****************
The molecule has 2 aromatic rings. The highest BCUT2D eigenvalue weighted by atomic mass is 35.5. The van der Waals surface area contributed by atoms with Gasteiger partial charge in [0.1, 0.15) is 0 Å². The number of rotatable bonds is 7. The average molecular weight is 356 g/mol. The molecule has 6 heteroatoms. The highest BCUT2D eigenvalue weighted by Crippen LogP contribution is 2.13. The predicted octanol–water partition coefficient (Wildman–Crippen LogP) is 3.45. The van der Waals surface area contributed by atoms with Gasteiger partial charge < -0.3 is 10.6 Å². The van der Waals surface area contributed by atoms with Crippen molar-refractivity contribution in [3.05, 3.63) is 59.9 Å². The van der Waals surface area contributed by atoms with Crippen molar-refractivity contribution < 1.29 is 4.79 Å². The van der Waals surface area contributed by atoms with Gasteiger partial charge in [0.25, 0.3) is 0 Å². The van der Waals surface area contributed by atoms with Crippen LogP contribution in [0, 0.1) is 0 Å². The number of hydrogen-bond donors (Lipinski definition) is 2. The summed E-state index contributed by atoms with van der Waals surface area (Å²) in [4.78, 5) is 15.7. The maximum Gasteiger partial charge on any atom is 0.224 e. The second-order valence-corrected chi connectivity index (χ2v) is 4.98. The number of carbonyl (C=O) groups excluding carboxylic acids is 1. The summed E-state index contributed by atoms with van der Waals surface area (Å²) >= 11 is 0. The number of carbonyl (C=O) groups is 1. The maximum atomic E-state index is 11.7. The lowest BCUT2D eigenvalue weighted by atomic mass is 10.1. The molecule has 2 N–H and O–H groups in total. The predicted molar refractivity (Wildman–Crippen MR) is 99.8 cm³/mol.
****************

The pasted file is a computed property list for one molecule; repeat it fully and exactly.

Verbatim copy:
The molecule has 2 aromatic rings. The highest BCUT2D eigenvalue weighted by atomic mass is 35.5. The van der Waals surface area contributed by atoms with Gasteiger partial charge in [0.1, 0.15) is 0 Å². The number of rotatable bonds is 7. The average molecular weight is 356 g/mol. The molecule has 6 heteroatoms. The highest BCUT2D eigenvalue weighted by Crippen LogP contribution is 2.13. The predicted octanol–water partition coefficient (Wildman–Crippen LogP) is 3.45. The van der Waals surface area contributed by atoms with Gasteiger partial charge < -0.3 is 10.6 Å². The van der Waals surface area contributed by atoms with Crippen molar-refractivity contribution in [3.05, 3.63) is 59.9 Å². The van der Waals surface area contributed by atoms with Crippen molar-refractivity contribution < 1.29 is 4.79 Å². The van der Waals surface area contributed by atoms with Gasteiger partial charge in [0.25, 0.3) is 0 Å². The van der Waals surface area contributed by atoms with Crippen LogP contribution in [0, 0.1) is 0 Å². The number of hydrogen-bond donors (Lipinski definition) is 2. The summed E-state index contributed by atoms with van der Waals surface area (Å²) in [4.78, 5) is 15.7. The maximum Gasteiger partial charge on any atom is 0.224 e. The second-order valence-corrected chi connectivity index (χ2v) is 4.98. The number of carbonyl (C=O) groups excluding carboxylic acids is 1. The summed E-state index contributed by atoms with van der Waals surface area (Å²) >= 11 is 0. The number of carbonyl (C=O) groups is 1. The maximum atomic E-state index is 11.7. The lowest BCUT2D eigenvalue weighted by atomic mass is 10.1. The molecule has 2 N–H and O–H groups in total. The predicted molar refractivity (Wildman–Crippen MR) is 99.8 cm³/mol.